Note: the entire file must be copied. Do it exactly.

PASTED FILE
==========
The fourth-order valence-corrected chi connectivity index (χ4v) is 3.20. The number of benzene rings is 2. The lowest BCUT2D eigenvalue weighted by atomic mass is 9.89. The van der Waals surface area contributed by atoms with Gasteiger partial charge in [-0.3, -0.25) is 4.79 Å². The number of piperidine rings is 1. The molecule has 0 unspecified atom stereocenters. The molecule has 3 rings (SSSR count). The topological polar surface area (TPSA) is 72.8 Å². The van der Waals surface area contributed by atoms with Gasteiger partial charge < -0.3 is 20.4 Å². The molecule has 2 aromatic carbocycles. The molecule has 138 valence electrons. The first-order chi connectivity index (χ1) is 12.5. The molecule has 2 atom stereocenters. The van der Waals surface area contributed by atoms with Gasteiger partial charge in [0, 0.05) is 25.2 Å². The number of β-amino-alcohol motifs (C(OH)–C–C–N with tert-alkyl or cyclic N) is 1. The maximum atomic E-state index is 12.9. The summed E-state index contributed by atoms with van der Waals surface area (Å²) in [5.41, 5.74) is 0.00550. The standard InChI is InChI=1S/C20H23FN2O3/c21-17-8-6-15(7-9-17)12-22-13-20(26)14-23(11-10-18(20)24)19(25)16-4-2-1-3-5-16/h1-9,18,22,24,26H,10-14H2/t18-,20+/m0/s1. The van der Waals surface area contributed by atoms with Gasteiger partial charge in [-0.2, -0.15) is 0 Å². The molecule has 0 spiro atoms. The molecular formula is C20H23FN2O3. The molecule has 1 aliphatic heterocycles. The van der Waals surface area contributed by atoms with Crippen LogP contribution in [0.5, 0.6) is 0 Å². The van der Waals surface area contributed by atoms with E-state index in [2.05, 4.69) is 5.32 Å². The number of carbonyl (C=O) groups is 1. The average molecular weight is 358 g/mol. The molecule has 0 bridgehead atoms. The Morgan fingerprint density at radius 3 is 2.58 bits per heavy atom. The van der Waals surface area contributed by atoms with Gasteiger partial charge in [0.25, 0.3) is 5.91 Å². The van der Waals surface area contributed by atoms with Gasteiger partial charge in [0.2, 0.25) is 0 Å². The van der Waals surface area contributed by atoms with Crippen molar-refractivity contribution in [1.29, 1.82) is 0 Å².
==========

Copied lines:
The fourth-order valence-corrected chi connectivity index (χ4v) is 3.20. The number of benzene rings is 2. The lowest BCUT2D eigenvalue weighted by atomic mass is 9.89. The van der Waals surface area contributed by atoms with Gasteiger partial charge in [-0.3, -0.25) is 4.79 Å². The number of piperidine rings is 1. The molecule has 0 unspecified atom stereocenters. The molecule has 3 rings (SSSR count). The topological polar surface area (TPSA) is 72.8 Å². The van der Waals surface area contributed by atoms with Gasteiger partial charge < -0.3 is 20.4 Å². The molecule has 2 aromatic carbocycles. The molecule has 138 valence electrons. The first-order chi connectivity index (χ1) is 12.5. The molecule has 2 atom stereocenters. The van der Waals surface area contributed by atoms with Gasteiger partial charge in [0, 0.05) is 25.2 Å². The number of β-amino-alcohol motifs (C(OH)–C–C–N with tert-alkyl or cyclic N) is 1. The maximum atomic E-state index is 12.9. The summed E-state index contributed by atoms with van der Waals surface area (Å²) in [5.41, 5.74) is 0.00550. The standard InChI is InChI=1S/C20H23FN2O3/c21-17-8-6-15(7-9-17)12-22-13-20(26)14-23(11-10-18(20)24)19(25)16-4-2-1-3-5-16/h1-9,18,22,24,26H,10-14H2/t18-,20+/m0/s1. The van der Waals surface area contributed by atoms with Gasteiger partial charge in [-0.2, -0.15) is 0 Å². The molecule has 0 spiro atoms. The molecular formula is C20H23FN2O3. The molecule has 1 aliphatic heterocycles. The van der Waals surface area contributed by atoms with Crippen LogP contribution in [0.5, 0.6) is 0 Å². The van der Waals surface area contributed by atoms with E-state index in [2.05, 4.69) is 5.32 Å². The number of carbonyl (C=O) groups is 1. The average molecular weight is 358 g/mol. The molecule has 0 bridgehead atoms. The Morgan fingerprint density at radius 3 is 2.58 bits per heavy atom. The van der Waals surface area contributed by atoms with Gasteiger partial charge in [0.25, 0.3) is 5.91 Å². The van der Waals surface area contributed by atoms with Gasteiger partial charge in [0.2, 0.25) is 0 Å². The van der Waals surface area contributed by atoms with Crippen molar-refractivity contribution in [1.29, 1.82) is 0 Å².